M = magic potion
S = store where they can buy items
L = ladder, you can climb up or down to another level
These are owned by members.
They have a name, gender, and breed (monster, human, elf, dwarf, centaur, fairy).
When the members is online, they are always associated with an active coordinate.
They can equip items and use them to help their statistics.
The more they play the higher the character’s statistics go.
Magic Amount – how much magic they have they can currently used
Characters can fight other characters and monsters in the game.
If a character kills another character then they get to keep all of the items the character they killed had equipped and any gold they’d collected in the past 20 minutes.
Characters can trade items with each other if they’re both on the same coordinate.
Has a username, login, and password.
Keeps an email to send them password information.
Keeps track of when they are online or offline so it can activate their character.
Starts off 500G
It costs 100G to create a character.
Members can trade in gold for better weapons, however they must get the character to a store first.
When a member is online all of their characters are active in the game.
Members can trade any item they have among their own characters even if they aren’t on the same coordinate.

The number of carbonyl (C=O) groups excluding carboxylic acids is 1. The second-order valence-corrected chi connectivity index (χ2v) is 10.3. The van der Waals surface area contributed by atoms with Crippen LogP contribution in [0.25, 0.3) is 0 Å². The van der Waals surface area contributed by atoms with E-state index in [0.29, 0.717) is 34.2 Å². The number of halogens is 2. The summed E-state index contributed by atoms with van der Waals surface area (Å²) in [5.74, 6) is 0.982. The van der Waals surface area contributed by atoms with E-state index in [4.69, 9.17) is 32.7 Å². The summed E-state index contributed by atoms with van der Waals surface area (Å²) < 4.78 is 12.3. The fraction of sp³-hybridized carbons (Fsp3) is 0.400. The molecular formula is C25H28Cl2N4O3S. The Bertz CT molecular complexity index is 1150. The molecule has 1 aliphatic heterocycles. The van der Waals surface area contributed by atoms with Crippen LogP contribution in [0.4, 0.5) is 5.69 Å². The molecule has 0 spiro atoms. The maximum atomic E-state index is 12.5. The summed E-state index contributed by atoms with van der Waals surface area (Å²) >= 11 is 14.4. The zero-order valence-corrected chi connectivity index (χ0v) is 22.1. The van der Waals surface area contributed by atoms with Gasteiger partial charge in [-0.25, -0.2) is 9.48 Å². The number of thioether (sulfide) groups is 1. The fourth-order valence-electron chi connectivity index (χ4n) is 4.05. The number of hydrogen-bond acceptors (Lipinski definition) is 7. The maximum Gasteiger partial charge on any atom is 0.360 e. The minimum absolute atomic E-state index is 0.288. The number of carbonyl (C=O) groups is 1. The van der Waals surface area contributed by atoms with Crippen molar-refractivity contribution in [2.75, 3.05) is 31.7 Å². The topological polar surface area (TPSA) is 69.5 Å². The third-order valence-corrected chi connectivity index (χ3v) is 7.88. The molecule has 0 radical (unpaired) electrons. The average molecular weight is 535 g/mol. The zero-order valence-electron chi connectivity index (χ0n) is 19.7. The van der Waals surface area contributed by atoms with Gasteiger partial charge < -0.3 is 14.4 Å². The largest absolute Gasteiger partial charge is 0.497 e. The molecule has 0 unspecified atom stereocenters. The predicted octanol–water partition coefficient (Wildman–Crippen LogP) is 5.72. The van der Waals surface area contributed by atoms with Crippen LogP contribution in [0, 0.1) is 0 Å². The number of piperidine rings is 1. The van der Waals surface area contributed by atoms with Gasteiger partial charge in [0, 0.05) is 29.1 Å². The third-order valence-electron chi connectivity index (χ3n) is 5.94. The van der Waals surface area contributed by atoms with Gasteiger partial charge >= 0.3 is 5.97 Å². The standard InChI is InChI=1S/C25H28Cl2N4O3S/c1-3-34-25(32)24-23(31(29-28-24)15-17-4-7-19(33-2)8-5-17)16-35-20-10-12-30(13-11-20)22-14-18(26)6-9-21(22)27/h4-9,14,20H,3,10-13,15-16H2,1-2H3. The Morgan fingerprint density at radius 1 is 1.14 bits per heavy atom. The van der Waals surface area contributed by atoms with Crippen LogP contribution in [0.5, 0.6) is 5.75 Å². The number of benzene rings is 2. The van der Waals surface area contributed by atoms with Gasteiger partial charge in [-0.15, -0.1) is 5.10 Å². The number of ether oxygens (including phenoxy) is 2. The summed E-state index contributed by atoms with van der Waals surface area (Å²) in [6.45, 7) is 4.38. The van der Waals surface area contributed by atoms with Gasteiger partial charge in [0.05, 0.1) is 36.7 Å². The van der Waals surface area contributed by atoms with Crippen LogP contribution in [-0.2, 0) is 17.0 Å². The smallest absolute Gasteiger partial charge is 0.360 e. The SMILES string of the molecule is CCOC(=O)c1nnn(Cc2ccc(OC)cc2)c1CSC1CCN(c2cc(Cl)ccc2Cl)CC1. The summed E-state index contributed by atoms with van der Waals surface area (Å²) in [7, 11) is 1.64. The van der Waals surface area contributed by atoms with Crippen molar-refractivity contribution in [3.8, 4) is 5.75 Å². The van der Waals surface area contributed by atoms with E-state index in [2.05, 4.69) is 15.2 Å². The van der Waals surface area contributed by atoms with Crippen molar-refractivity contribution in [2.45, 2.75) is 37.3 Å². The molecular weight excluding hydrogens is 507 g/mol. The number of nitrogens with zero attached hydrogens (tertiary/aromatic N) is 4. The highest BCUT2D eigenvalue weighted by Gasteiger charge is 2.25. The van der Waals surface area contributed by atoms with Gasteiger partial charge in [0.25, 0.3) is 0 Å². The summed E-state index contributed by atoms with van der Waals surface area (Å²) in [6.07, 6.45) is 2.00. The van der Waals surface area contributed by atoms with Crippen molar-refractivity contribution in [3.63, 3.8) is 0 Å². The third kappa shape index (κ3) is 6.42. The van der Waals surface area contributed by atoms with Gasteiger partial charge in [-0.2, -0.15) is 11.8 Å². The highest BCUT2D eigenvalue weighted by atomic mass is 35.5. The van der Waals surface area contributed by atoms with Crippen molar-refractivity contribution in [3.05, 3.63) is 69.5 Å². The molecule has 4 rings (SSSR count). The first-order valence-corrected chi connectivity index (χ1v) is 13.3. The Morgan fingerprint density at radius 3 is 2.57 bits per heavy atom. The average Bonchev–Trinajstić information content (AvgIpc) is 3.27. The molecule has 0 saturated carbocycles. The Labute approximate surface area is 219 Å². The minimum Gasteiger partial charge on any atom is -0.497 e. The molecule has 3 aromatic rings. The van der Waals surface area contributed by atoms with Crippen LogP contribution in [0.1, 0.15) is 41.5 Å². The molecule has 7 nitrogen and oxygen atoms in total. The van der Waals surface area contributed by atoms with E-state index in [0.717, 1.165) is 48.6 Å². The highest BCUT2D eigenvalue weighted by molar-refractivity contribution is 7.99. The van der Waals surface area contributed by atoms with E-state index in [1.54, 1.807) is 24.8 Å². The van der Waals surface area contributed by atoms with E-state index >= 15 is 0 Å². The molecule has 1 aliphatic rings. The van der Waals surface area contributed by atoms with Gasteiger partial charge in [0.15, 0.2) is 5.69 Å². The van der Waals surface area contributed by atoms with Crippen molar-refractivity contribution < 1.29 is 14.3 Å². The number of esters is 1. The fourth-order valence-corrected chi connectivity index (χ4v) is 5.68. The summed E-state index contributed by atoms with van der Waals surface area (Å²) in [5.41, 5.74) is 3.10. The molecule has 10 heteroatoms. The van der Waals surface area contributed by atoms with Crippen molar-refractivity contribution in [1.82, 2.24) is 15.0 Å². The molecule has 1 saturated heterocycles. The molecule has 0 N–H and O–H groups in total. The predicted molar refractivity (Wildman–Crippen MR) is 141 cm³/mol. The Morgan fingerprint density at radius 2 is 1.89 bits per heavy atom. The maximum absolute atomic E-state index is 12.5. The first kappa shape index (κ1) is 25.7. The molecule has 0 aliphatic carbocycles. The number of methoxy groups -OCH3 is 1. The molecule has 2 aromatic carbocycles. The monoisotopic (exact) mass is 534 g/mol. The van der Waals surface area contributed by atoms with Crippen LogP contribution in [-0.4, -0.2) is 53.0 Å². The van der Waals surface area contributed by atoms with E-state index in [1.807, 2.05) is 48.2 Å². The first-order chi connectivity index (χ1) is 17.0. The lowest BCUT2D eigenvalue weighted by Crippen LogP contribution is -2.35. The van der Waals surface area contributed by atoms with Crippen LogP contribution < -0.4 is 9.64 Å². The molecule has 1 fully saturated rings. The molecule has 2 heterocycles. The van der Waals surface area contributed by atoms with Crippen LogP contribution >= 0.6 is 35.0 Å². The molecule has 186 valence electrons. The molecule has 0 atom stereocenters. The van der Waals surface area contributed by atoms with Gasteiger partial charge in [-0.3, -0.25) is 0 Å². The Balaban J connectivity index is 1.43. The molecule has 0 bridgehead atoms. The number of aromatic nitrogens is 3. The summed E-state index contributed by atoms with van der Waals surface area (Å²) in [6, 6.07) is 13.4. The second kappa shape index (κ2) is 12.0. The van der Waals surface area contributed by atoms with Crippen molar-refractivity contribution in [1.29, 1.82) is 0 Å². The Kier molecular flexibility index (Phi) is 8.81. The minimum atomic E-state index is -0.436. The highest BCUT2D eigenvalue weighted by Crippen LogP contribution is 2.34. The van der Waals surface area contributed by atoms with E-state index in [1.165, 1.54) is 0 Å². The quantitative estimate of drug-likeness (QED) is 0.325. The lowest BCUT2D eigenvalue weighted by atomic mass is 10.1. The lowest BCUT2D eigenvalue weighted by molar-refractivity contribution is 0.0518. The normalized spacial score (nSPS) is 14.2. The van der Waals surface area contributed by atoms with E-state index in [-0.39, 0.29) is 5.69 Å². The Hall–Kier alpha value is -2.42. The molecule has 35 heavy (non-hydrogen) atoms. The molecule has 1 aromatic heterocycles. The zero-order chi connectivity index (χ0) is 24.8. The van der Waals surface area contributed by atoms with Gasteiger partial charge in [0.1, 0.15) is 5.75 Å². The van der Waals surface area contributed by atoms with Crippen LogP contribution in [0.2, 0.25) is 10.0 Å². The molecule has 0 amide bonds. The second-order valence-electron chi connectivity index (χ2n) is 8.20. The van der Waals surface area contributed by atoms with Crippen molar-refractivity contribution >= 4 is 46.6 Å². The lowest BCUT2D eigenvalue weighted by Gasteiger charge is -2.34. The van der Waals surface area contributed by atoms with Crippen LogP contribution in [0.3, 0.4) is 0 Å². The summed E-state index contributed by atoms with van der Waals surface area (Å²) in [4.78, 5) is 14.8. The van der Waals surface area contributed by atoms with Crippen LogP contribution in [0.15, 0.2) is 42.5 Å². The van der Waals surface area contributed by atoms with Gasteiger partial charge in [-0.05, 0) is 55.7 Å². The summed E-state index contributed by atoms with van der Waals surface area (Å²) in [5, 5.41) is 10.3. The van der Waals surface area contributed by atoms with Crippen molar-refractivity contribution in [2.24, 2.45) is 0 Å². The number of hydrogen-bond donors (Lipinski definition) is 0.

As soon as a member logs off or closes the game window all of their characters go inactive unless they are currently being fought by another character or attacked by a monster.
Members can send messages to other members in the game.
Members can post on a community message board.
Best of the Best –
Top members and characters in the game.
Oldest characters in the game.
Strongest characters in the game.
Game Objective –
The objective of this game is to navigate around the game world and gain prestige for your characters by keeping them alive as long as possible.
The more characters you have the easier it is to explore the world but the harder it is to keep all of them alive.
Pits are one of the biggest hazards in the game, they continuously drop you to lower and lower levels. The lower you are on any map the harder the monsters are to defeat.
If you run into one of these you will have one of these random possibilities:
Loose all your money
Loose your best item
Loose all your magic strength
Loose all your value in 1 statistics area
Have one value in your statistics areas cut in half
Be teleported to a random location on any map
Drop down to a lower level (if there is one).
These are automatically generated by the game. The further down you are on any map the harder they are to defeat but the bigger the reward for killing one.
Player Movement –
You won’t be able to tell if you’ve hit a wall, a pit, or an empty space until at least one of your players has explored the map already. That means you have to visit the entire map before you can see what the map looks like from a top down view. This makes it more exciting as you won’t know what you’ll find until you go there.
Phew! That’s a lot but this is actually a fairly straight forward and small game. I’m sure you can already think of a hundred different things you would or could add to it from what I’ve described already.
Now, you’re ready to start learning how to make this game. Go to lesson 2.